Ukraine's Interior Minister Arsen Avakov Tuesday announced submitting his resignation without giving any reasons for the decision.
“I express gratitude to the team of the Interior Ministry for the years of joint work. Thanks to every officer, private and employee," read a concise statement from Avakov posted on the ministry's website and accompanied by a scanned copy of his resignation letter.
In office since 2014, Avakov is the longest-serving interior minister in Ukraine's post-Soviet history. Parliament must accept the 57-year-old political heavyweight's resignation and deputies may consider it on Wednesday or Thursday.
Avakov has been widely viewed as one of the most influential Cabinet members in Ukraine. He has served as interior minister in four different governments and under two presidents, holding on to the post despite frequent government reshuffles and numerous corruption allegations.
Avakov's son was briefly detained in 2017 as part of an investigation into the alleged embezzlement of state funds allocated to the Interior Ministry for purchasing gear for Ukraine's National Guard.
“There may be a thousand reasons for (Avakov's) resignation," Volodymyr Fesenko, a Kyiv-based political analyst and head of the Penta Center think tank, told The Associated Press. "But the fact that Avakov wrote the resignation letter himself means he intends to maintain partnership relations” with Ukrainian President Volodymyr Zelenskyy.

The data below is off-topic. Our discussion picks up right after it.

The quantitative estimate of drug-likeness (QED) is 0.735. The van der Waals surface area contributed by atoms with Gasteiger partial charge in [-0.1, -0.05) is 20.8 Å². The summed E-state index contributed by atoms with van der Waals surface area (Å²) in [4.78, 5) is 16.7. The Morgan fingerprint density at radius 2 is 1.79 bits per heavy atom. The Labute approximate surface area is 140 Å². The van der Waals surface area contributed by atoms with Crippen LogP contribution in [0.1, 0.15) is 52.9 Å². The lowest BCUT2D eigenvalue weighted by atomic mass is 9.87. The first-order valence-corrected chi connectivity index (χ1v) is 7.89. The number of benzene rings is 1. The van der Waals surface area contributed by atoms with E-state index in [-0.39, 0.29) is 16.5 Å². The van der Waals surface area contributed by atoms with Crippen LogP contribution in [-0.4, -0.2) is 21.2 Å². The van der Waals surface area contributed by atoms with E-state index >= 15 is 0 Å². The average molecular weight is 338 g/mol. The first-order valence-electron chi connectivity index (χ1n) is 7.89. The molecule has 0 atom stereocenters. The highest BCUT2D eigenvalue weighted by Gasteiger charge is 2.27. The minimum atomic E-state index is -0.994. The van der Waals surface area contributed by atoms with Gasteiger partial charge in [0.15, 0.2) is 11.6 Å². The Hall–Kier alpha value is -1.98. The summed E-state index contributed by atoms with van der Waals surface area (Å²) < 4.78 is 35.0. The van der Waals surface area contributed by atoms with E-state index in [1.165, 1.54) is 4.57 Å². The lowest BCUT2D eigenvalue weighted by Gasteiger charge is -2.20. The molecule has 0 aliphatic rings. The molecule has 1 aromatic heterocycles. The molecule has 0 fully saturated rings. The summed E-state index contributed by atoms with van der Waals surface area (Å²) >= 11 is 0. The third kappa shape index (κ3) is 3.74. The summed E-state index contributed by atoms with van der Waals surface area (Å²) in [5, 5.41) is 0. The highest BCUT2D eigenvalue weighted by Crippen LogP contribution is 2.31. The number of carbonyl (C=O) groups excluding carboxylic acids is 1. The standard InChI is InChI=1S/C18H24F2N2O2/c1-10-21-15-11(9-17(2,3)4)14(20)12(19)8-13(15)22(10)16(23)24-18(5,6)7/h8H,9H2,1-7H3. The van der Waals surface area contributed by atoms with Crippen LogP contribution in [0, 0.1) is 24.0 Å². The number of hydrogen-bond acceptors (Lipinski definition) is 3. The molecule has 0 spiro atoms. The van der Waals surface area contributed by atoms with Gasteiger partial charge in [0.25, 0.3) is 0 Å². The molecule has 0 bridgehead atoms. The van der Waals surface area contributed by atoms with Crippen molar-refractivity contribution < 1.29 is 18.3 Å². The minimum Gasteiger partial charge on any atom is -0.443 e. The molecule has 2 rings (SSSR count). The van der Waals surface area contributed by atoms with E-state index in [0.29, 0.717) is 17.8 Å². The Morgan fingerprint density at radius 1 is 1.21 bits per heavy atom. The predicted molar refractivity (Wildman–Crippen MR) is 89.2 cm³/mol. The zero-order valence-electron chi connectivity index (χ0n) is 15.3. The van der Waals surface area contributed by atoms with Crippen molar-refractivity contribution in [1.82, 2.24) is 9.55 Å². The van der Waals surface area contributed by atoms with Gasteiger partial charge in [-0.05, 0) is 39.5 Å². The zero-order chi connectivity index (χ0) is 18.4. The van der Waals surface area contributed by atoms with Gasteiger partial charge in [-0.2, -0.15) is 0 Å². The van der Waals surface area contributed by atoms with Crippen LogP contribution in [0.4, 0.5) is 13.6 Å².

“No one wants to have a heavyweight like Avakov as their enemy,” Fesenko said.
On Tuesday night, Zelenskyy proposed naming Denys Monastyrskyy, a lawmaker from the ruling Servant of the People party, as a candidate to replace Avakov as interior minister. A vote on his appointment will take place Friday, deputies said after a meeting of the Servant of the People bloc in parliament.
Monastyrskyy, 41, is chair of the Ukrainian Parliament's law enforcement committee and a member of the National Council on Anti-Corruption Policies. He said the decision to accept Zelenskyy's offer was “the most difficult” of his life.